So, I Googled it and found the answer on a webpage hosted by the Macmillan English Dictionary:
The term senior moment was coined in America in the mid-nineties, but has become more widely used in the UK during the past couple of years. Originating with specific reference to seniors or senior citizens -- people aged sixty or over -- it has now entered more general use and can be applied in any situation where someone experiences a momentary lapse of memory, regardless of their age. The term highlights the idea that our brains simply weren’t built to cope with the information overload and stress generated by life in the 21st century. An absent-minded activity, like putting cornflakes in the fridge or milk in the cupboard, can also be referred to as a senior moment.
Macmillan even provided a humorous anecdote as an example, "A True Senior Moment":
An elderly couple had dinner at another couple’s house, and after eating, the wives left the table and went into the kitchen.

The two elderly gentlemen were talking, and one said, 'Last night we went out to a new restaurant, and it was really great. I'd recommend it very highly.'

The other man said, 'What's the name of the restaurant?'

The first man thought and thought and finally said, 'What's the name of that flower you give to someone you love? You know ... the one that's red and has thorns.'

'Do you mean a rose?'

'Yes,' the man said, then he turned toward the kitchen and yelled, 'Rose, what's the name of that restaurant we went to last night?'
So, that's a senior moment! I have those all the time. And the expression was coined in America in the mid-90s and resided there before emigrating to the UK more recently. Interesting. Either I've missed it completely in my long absence from the States and the long time since my last UK trip, or I heard it but have suffered a long senior moment since then, for I really don't recall the expression.

Anyway, Mr. Hudson -- if you really are Mr. Hudson -- a hat tip to you for the inadvertent but fascinating English lesson.

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At 6:54 AM, Blogger Hathor said...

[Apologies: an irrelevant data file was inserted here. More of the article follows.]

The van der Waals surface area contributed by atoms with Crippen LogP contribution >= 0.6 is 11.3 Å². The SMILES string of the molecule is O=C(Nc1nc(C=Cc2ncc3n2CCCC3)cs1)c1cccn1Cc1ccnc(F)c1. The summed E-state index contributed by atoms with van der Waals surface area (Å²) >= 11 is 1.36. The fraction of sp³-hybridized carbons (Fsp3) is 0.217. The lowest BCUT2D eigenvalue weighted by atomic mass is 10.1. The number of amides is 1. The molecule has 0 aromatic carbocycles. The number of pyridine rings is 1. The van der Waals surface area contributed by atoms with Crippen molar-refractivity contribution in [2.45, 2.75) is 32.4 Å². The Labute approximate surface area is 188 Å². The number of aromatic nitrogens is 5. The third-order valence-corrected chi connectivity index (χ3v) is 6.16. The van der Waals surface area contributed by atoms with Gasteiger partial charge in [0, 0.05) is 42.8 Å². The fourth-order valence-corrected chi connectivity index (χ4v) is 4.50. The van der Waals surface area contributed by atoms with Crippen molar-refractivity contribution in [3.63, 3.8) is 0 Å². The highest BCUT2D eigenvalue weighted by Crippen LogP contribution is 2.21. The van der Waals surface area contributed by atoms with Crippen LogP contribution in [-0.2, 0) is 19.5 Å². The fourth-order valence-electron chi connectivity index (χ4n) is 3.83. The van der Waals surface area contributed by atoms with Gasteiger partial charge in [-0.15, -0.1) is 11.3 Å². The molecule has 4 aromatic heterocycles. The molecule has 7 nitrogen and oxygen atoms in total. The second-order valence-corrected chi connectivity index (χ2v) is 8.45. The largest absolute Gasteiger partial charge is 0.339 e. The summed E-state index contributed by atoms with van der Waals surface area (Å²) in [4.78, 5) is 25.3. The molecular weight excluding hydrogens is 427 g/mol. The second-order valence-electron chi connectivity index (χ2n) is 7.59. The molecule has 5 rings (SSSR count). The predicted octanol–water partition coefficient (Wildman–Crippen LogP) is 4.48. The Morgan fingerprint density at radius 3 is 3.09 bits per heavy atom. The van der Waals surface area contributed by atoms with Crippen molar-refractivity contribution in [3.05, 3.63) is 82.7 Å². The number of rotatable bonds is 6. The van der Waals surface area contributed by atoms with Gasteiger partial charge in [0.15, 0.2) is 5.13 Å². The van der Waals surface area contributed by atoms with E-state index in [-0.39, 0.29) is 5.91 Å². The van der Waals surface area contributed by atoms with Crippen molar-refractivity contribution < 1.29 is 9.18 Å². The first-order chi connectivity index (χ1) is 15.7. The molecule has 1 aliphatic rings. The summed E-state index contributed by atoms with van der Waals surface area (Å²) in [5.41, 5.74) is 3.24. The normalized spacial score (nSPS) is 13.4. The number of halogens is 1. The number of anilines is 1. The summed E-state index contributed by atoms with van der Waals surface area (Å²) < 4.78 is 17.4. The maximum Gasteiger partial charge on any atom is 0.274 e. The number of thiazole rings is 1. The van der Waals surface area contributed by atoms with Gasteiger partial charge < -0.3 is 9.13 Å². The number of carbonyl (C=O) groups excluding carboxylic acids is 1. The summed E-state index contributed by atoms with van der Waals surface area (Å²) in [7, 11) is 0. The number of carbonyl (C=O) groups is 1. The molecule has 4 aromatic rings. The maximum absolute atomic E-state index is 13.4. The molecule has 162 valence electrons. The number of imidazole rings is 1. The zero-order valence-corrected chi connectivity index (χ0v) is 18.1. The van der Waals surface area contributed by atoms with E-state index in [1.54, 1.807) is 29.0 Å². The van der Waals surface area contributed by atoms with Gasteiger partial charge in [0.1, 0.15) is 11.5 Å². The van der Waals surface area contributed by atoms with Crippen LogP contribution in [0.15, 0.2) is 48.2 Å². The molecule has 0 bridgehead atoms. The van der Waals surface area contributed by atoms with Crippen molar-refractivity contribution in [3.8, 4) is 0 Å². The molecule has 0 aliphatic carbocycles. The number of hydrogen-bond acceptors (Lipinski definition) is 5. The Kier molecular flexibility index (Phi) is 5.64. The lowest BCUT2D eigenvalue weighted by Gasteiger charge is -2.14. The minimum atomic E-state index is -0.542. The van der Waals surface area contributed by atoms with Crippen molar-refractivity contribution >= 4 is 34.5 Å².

I was surprised recently, when I used that expression. It took the person a while to get "senior moment." I guess they were trying to derive the meaning from the context.

At 8:02 AM, Blogger Horace Jeffery Hodges said...

Other than Mr. Hudson, you're the first person whom I know who has used the expression.

I rather like it, though, and intend to use it against my wife whenever she has a senior moment ... which isn't too often since she's a lot sharper than I am.

Jeffery Hodges

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At 12:48 PM, Anonymous Anonymous said...

The expression is used quite often in my neck of the woods, usually by people who would be considered middle-aged or pre-senior. Perhaps it is because they are aware they are getting close to "that" age and already noticing the symptoms, lol.

At 1:21 PM, Blogger Horace Jeffery Hodges said...

Cynthia, I seem to have had this sort of senioritis my whole life.

Jeffery Hodges

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At 10:24 PM, Blogger Hathor said...

The absent minded professor, eh?

I am really close to that age and wonder if those moments are going to get closer and closer. Saying its a "senior moment" is sort of like saying "bless you."

At 10:32 PM, Blogger Horace Jeffery Hodges said...

Hathor, I'd like to use that excuse, but I was already an absentminded hillbilly before I became anything else.

Jeffery Hodges